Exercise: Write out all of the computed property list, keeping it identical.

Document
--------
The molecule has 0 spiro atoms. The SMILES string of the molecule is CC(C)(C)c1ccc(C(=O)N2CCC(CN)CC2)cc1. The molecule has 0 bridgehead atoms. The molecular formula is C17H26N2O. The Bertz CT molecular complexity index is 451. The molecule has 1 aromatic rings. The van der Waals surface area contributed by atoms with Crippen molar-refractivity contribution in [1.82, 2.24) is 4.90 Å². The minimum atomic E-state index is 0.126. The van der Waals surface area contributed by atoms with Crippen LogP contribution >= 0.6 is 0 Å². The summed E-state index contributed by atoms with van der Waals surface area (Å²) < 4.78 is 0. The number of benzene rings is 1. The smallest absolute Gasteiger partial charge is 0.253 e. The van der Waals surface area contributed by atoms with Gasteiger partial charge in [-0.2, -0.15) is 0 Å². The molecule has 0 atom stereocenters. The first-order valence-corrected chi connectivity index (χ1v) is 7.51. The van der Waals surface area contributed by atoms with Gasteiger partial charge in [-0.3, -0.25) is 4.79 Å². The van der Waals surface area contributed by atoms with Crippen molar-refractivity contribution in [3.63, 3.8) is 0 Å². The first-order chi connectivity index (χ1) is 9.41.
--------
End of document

The molecule has 0 spiro atoms. The SMILES string of the molecule is CC(C)(C)c1ccc(C(=O)N2CCC(CN)CC2)cc1. The molecule has 0 bridgehead atoms. The molecular formula is C17H26N2O. The Bertz CT molecular complexity index is 451. The molecule has 1 aromatic rings. The van der Waals surface area contributed by atoms with Crippen molar-refractivity contribution in [1.82, 2.24) is 4.90 Å². The minimum atomic E-state index is 0.126. The van der Waals surface area contributed by atoms with Crippen LogP contribution >= 0.6 is 0 Å². The summed E-state index contributed by atoms with van der Waals surface area (Å²) < 4.78 is 0. The number of benzene rings is 1. The smallest absolute Gasteiger partial charge is 0.253 e. The van der Waals surface area contributed by atoms with Gasteiger partial charge in [-0.2, -0.15) is 0 Å². The molecule has 0 atom stereocenters. The first-order valence-corrected chi connectivity index (χ1v) is 7.51. The van der Waals surface area contributed by atoms with Gasteiger partial charge in [-0.3, -0.25) is 4.79 Å². The van der Waals surface area contributed by atoms with Crippen molar-refractivity contribution in [3.63, 3.8) is 0 Å². The first-order chi connectivity index (χ1) is 9.41.